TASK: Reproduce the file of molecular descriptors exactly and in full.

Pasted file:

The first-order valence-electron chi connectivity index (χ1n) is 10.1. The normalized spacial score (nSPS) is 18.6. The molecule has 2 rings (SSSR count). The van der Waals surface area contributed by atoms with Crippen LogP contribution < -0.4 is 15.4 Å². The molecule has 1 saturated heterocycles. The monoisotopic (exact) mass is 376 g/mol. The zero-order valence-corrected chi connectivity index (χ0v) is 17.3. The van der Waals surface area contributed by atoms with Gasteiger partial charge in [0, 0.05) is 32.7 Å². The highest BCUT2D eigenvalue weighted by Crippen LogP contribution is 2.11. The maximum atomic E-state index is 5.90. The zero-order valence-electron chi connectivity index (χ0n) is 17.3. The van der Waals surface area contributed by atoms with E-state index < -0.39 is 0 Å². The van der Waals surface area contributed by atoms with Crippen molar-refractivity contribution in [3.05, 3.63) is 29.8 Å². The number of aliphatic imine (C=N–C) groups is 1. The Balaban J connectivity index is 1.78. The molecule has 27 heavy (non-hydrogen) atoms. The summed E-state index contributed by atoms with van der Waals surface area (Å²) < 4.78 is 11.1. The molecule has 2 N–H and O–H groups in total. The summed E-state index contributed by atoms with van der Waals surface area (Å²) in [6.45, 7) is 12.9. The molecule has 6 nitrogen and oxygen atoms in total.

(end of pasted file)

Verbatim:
The first-order valence-electron chi connectivity index (χ1n) is 10.1. The normalized spacial score (nSPS) is 18.6. The molecule has 2 rings (SSSR count). The van der Waals surface area contributed by atoms with Crippen LogP contribution < -0.4 is 15.4 Å². The molecule has 1 saturated heterocycles. The monoisotopic (exact) mass is 376 g/mol. The zero-order valence-corrected chi connectivity index (χ0v) is 17.3. The van der Waals surface area contributed by atoms with Gasteiger partial charge in [0, 0.05) is 32.7 Å². The highest BCUT2D eigenvalue weighted by Crippen LogP contribution is 2.11. The maximum atomic E-state index is 5.90. The zero-order valence-electron chi connectivity index (χ0n) is 17.3. The van der Waals surface area contributed by atoms with E-state index < -0.39 is 0 Å². The van der Waals surface area contributed by atoms with Crippen molar-refractivity contribution in [3.05, 3.63) is 29.8 Å². The number of aliphatic imine (C=N–C) groups is 1. The Balaban J connectivity index is 1.78. The molecule has 27 heavy (non-hydrogen) atoms. The summed E-state index contributed by atoms with van der Waals surface area (Å²) < 4.78 is 11.1. The molecule has 2 N–H and O–H groups in total. The summed E-state index contributed by atoms with van der Waals surface area (Å²) in [6.45, 7) is 12.9. The molecule has 6 nitrogen and oxygen atoms in total.